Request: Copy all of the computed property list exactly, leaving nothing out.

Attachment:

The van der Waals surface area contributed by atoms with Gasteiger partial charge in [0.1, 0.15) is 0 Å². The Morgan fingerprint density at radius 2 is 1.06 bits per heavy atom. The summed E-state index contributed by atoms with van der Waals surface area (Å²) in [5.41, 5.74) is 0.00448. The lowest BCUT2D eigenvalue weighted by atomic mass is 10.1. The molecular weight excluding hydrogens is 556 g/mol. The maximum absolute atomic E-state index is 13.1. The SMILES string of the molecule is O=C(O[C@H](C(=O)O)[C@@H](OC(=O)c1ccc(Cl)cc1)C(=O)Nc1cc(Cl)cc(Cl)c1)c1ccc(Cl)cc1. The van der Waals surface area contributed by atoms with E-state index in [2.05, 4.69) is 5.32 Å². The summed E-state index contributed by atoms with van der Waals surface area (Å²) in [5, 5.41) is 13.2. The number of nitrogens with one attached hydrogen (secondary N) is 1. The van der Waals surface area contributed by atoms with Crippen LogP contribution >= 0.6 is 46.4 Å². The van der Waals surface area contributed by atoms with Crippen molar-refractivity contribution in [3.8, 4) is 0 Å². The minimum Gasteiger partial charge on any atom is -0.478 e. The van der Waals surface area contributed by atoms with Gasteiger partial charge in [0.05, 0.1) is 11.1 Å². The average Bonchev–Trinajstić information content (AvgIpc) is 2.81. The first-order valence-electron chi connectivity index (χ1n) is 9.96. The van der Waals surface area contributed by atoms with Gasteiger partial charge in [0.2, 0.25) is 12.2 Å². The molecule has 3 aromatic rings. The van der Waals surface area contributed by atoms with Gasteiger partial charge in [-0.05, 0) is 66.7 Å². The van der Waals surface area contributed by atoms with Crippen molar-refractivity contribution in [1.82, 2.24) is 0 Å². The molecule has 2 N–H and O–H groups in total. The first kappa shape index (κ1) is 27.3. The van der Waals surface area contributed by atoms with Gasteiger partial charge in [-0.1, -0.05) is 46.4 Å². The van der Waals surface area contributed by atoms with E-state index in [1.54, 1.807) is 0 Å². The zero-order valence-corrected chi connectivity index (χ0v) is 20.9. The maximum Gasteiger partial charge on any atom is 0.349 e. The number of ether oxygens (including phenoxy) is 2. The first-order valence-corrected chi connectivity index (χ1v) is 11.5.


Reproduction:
The van der Waals surface area contributed by atoms with Gasteiger partial charge in [0.1, 0.15) is 0 Å². The Morgan fingerprint density at radius 2 is 1.06 bits per heavy atom. The summed E-state index contributed by atoms with van der Waals surface area (Å²) in [5.41, 5.74) is 0.00448. The lowest BCUT2D eigenvalue weighted by atomic mass is 10.1. The molecular weight excluding hydrogens is 556 g/mol. The maximum absolute atomic E-state index is 13.1. The SMILES string of the molecule is O=C(O[C@H](C(=O)O)[C@@H](OC(=O)c1ccc(Cl)cc1)C(=O)Nc1cc(Cl)cc(Cl)c1)c1ccc(Cl)cc1. The van der Waals surface area contributed by atoms with E-state index in [2.05, 4.69) is 5.32 Å². The summed E-state index contributed by atoms with van der Waals surface area (Å²) in [5, 5.41) is 13.2. The number of nitrogens with one attached hydrogen (secondary N) is 1. The van der Waals surface area contributed by atoms with Crippen LogP contribution >= 0.6 is 46.4 Å². The van der Waals surface area contributed by atoms with Crippen molar-refractivity contribution in [3.8, 4) is 0 Å². The minimum Gasteiger partial charge on any atom is -0.478 e. The van der Waals surface area contributed by atoms with Gasteiger partial charge in [0.05, 0.1) is 11.1 Å². The average Bonchev–Trinajstić information content (AvgIpc) is 2.81. The first-order valence-electron chi connectivity index (χ1n) is 9.96. The van der Waals surface area contributed by atoms with Gasteiger partial charge in [0.2, 0.25) is 12.2 Å². The molecule has 3 aromatic rings. The van der Waals surface area contributed by atoms with Gasteiger partial charge in [-0.05, 0) is 66.7 Å². The van der Waals surface area contributed by atoms with Crippen molar-refractivity contribution in [1.82, 2.24) is 0 Å². The molecule has 2 N–H and O–H groups in total. The first kappa shape index (κ1) is 27.3. The van der Waals surface area contributed by atoms with Gasteiger partial charge in [-0.1, -0.05) is 46.4 Å². The van der Waals surface area contributed by atoms with E-state index in [1.54, 1.807) is 0 Å². The zero-order valence-corrected chi connectivity index (χ0v) is 20.9. The maximum Gasteiger partial charge on any atom is 0.349 e. The number of ether oxygens (including phenoxy) is 2. The first-order valence-corrected chi connectivity index (χ1v) is 11.5.